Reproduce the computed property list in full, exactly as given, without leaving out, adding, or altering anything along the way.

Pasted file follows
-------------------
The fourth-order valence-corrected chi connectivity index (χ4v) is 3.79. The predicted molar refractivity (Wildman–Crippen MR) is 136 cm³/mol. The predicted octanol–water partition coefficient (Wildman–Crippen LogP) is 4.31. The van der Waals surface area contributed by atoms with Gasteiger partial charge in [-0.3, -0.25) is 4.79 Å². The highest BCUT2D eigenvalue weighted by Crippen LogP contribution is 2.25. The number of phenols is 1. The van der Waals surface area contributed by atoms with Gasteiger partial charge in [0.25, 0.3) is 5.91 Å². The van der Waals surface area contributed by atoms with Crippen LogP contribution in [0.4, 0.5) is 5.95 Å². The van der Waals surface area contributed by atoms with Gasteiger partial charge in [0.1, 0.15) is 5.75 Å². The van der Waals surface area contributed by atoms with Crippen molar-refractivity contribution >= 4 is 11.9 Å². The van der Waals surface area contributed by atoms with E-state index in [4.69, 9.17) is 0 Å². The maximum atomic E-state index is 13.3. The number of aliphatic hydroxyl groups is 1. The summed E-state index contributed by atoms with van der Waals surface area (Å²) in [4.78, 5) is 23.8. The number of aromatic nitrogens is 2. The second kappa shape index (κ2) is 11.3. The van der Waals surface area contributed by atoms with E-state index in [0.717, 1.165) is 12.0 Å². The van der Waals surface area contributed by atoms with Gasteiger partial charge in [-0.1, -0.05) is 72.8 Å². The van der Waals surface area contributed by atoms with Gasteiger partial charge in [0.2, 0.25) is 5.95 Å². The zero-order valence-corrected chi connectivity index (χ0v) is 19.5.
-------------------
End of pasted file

The fourth-order valence-corrected chi connectivity index (χ4v) is 3.79. The predicted molar refractivity (Wildman–Crippen MR) is 136 cm³/mol. The predicted octanol–water partition coefficient (Wildman–Crippen LogP) is 4.31. The van der Waals surface area contributed by atoms with Gasteiger partial charge in [-0.3, -0.25) is 4.79 Å². The highest BCUT2D eigenvalue weighted by Crippen LogP contribution is 2.25. The number of phenols is 1. The van der Waals surface area contributed by atoms with Gasteiger partial charge in [0.25, 0.3) is 5.91 Å². The van der Waals surface area contributed by atoms with Crippen LogP contribution in [0.4, 0.5) is 5.95 Å². The van der Waals surface area contributed by atoms with Gasteiger partial charge in [0.1, 0.15) is 5.75 Å². The van der Waals surface area contributed by atoms with Crippen molar-refractivity contribution >= 4 is 11.9 Å². The van der Waals surface area contributed by atoms with E-state index in [4.69, 9.17) is 0 Å². The maximum atomic E-state index is 13.3. The number of aliphatic hydroxyl groups is 1. The summed E-state index contributed by atoms with van der Waals surface area (Å²) in [4.78, 5) is 23.8. The number of aromatic nitrogens is 2. The second kappa shape index (κ2) is 11.3. The van der Waals surface area contributed by atoms with E-state index in [0.717, 1.165) is 12.0 Å². The van der Waals surface area contributed by atoms with Gasteiger partial charge in [-0.1, -0.05) is 72.8 Å². The van der Waals surface area contributed by atoms with Gasteiger partial charge in [0.2, 0.25) is 5.95 Å². The zero-order valence-corrected chi connectivity index (χ0v) is 19.5.